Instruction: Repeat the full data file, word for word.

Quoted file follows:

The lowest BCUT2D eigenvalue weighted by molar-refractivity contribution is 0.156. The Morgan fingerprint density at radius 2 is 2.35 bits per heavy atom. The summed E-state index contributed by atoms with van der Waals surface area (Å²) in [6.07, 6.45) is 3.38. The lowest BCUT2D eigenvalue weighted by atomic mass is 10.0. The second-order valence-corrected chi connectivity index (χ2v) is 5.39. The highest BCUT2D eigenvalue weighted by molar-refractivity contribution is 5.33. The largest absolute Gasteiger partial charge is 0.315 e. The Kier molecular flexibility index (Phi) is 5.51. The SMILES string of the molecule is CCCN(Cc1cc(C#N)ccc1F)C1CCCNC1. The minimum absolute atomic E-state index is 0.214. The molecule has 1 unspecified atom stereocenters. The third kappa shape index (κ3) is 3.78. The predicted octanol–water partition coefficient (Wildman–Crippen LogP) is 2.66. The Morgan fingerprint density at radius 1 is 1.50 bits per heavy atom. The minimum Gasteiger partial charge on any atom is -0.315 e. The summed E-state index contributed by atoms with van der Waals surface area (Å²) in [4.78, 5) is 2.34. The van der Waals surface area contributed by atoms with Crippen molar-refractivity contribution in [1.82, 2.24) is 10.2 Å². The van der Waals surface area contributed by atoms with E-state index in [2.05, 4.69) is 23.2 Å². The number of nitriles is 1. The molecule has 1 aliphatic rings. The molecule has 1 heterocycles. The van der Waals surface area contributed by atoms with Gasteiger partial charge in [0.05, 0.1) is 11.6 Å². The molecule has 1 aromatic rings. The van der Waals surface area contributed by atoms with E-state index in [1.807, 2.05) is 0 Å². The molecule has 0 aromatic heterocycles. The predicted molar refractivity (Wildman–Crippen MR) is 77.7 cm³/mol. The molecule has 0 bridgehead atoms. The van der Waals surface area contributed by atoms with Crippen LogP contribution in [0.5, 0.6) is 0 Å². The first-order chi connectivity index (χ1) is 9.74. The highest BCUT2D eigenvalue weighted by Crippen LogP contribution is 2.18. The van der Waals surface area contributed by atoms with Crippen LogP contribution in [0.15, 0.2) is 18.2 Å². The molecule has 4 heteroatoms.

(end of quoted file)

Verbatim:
The lowest BCUT2D eigenvalue weighted by molar-refractivity contribution is 0.156. The Morgan fingerprint density at radius 2 is 2.35 bits per heavy atom. The summed E-state index contributed by atoms with van der Waals surface area (Å²) in [6.07, 6.45) is 3.38. The lowest BCUT2D eigenvalue weighted by atomic mass is 10.0. The second-order valence-corrected chi connectivity index (χ2v) is 5.39. The highest BCUT2D eigenvalue weighted by molar-refractivity contribution is 5.33. The largest absolute Gasteiger partial charge is 0.315 e. The Kier molecular flexibility index (Phi) is 5.51. The SMILES string of the molecule is CCCN(Cc1cc(C#N)ccc1F)C1CCCNC1. The minimum absolute atomic E-state index is 0.214. The molecule has 1 unspecified atom stereocenters. The third kappa shape index (κ3) is 3.78. The predicted octanol–water partition coefficient (Wildman–Crippen LogP) is 2.66. The Morgan fingerprint density at radius 1 is 1.50 bits per heavy atom. The minimum Gasteiger partial charge on any atom is -0.315 e. The summed E-state index contributed by atoms with van der Waals surface area (Å²) in [4.78, 5) is 2.34. The van der Waals surface area contributed by atoms with Crippen molar-refractivity contribution in [1.82, 2.24) is 10.2 Å². The van der Waals surface area contributed by atoms with E-state index in [2.05, 4.69) is 23.2 Å². The number of nitriles is 1. The molecule has 1 aliphatic rings. The molecule has 1 heterocycles. The van der Waals surface area contributed by atoms with Gasteiger partial charge in [0.05, 0.1) is 11.6 Å². The molecule has 1 aromatic rings. The van der Waals surface area contributed by atoms with E-state index in [1.807, 2.05) is 0 Å². The molecule has 0 aromatic heterocycles. The predicted molar refractivity (Wildman–Crippen MR) is 77.7 cm³/mol. The molecule has 0 bridgehead atoms. The van der Waals surface area contributed by atoms with Crippen LogP contribution in [0.5, 0.6) is 0 Å². The first-order chi connectivity index (χ1) is 9.74. The highest BCUT2D eigenvalue weighted by Crippen LogP contribution is 2.18. The van der Waals surface area contributed by atoms with Crippen LogP contribution in [0.15, 0.2) is 18.2 Å². The molecule has 4 heteroatoms.